The U.S. Open’s best hole is also its tiniest — and most devilish
BROOKLINE, Mass. — The 11th is unquestionably a U.S. Open must-see. If you can see it.
On Saturday at The Country Club, the crowds arrived early — well before the 3:46 p.m. final pairing. They arrived loudly, forgetting that Saturday mornings are tepid, even sleepy at most golf tournaments. And they arrived, it appeared, to see No. 11.
This was good news for the marshals located around No. 11, particularly those who have noticed that the hole is a natural amphitheater perfect for creating U.S. Open roars. It was bad news for most everyone else. By noon, the grandstand adjacent to the 11th green felt like that one scene in “Forrest Gump.”
“This seat’s taken, sorry.”
“Nah, someone’s sitting here.”
If you did manage to find a seat, you didn’t dare leave. You’d just earned yourself a prime view of the best hole at the U.S. Open, and on Saturday, that was precious real estate.
The pipsqueak par-3 has been a topic of particular interest through the early portion of play at this week’s national championship. It returned to the U.S. Open rotation in 2022 for the first time since 1913, which means the last U.S. Open champion to master it was Francis Ouimet.
TCC owns 27 holes worth of property here at Brookline, which means it has the luxury of picking only the best 18 holes for its championship routing. For years, No. 11 didn’t make the cut. The hole was short — too short, some said — but more problematically, it was bland. Decades of play had worn down its teeth. What used to be a large, sloping green was now a tiny, level postage stamp rimmed with rough.
In the mid-2010s, The Country Club decided it was high time to host a U.S. Open again, and hired Gil Hanse to restore the course to its original glory. No. 11, they told him, was a hole of particular interest. If he could find a way to craft a U.S. Open-caliber hole, it would make the routing simpler for tournament organizers, not to mention easier for players to walk.
Hanse and his partner Jim Wagner got to work expanding and recontouring the green. Their goal was to reintroduce the bunkers, the rough, the penalty area surrounding the green on all sides — to force players to execute a simple shot well. The new hole would be the same length as the old one (just a hair over 130 yards), but it would be undulating and nasty, with a green that deflected off-center tee shots rather than absorbing them. For shots that missed the green altogether, the punishment would be extreme.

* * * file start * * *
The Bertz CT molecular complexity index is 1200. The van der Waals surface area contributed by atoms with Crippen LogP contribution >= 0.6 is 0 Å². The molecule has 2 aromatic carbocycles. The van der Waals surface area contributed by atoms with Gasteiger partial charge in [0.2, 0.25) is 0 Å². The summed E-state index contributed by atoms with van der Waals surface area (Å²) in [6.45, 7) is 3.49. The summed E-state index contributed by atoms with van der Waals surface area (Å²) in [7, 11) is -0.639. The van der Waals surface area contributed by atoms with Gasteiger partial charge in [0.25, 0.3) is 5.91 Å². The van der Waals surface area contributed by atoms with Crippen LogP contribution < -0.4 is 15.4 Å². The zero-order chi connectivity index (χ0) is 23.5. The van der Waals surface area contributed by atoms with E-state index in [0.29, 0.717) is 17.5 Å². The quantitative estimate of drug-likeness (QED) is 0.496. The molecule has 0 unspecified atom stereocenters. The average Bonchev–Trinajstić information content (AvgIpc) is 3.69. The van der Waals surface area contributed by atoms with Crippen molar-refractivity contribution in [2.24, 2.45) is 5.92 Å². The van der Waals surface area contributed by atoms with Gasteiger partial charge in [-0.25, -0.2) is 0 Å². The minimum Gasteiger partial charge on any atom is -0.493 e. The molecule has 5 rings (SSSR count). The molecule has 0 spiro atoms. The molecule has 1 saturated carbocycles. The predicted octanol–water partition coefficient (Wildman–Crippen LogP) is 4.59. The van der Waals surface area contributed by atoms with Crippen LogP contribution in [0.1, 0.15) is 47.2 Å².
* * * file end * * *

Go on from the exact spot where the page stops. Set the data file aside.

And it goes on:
When I spoke with Hanse in April, I asked him — biases aside — whether he thought the hole was too easy for a U.S. Open. He chuckled.
“No, I don’t think so.”
After two days at the U.S. Open, it seems he was right. Four holes at TCC have played easier than the 11th, which has yielded just one more birdie (57) than it has bogeys (56). The wind has been swirling, the green has been punishing, and the USGA’s pin positions have been dastardly.
On Saturday, the pin bordered on rude. Officially, it was six paces from the left edge of the green and six from the back. Most played their tee shots safely to the center of the green, happily taking a two-putt par and heading off to the 12th. A ridge just right of the flagstick made hole-high putts from that half of the green too tricky to justify.
Only a few brave souls bothered to hit tee shots within 10 feet of the hole. Two of them — Jordan Spieth and Wil Besseling — played in a pairing together. Besseling had the better of the two tee shots, but his birdie try skipped just past the hole. Spieth, on the other hand, poured his into the heart, and sent the several-thousand Boston faithful in attendance into a tizzy.
In an interesting twist, the “too-easy” 11th has quickly become the U.S. Open’s most compelling hole. On a week in which players are bludgeoned to submission by length, narrow fairways and thick rough, a par-3 reachable for an 8-year-old has stupefied the game’s best. Perhaps 8,000-yard golf courses aren’t the only way to defend against the best players of the modern era.
At Brookline, golf fans are seeing a different kind of U.S. Open challenge. The type in which “hard” and “fair” aren’t necessarily in contrast — even on a 130-yard par-3.
There is, however, one problem for the USGA to consider with the short-but-brilliant 11th: the grandstands aren’t nearly big enough.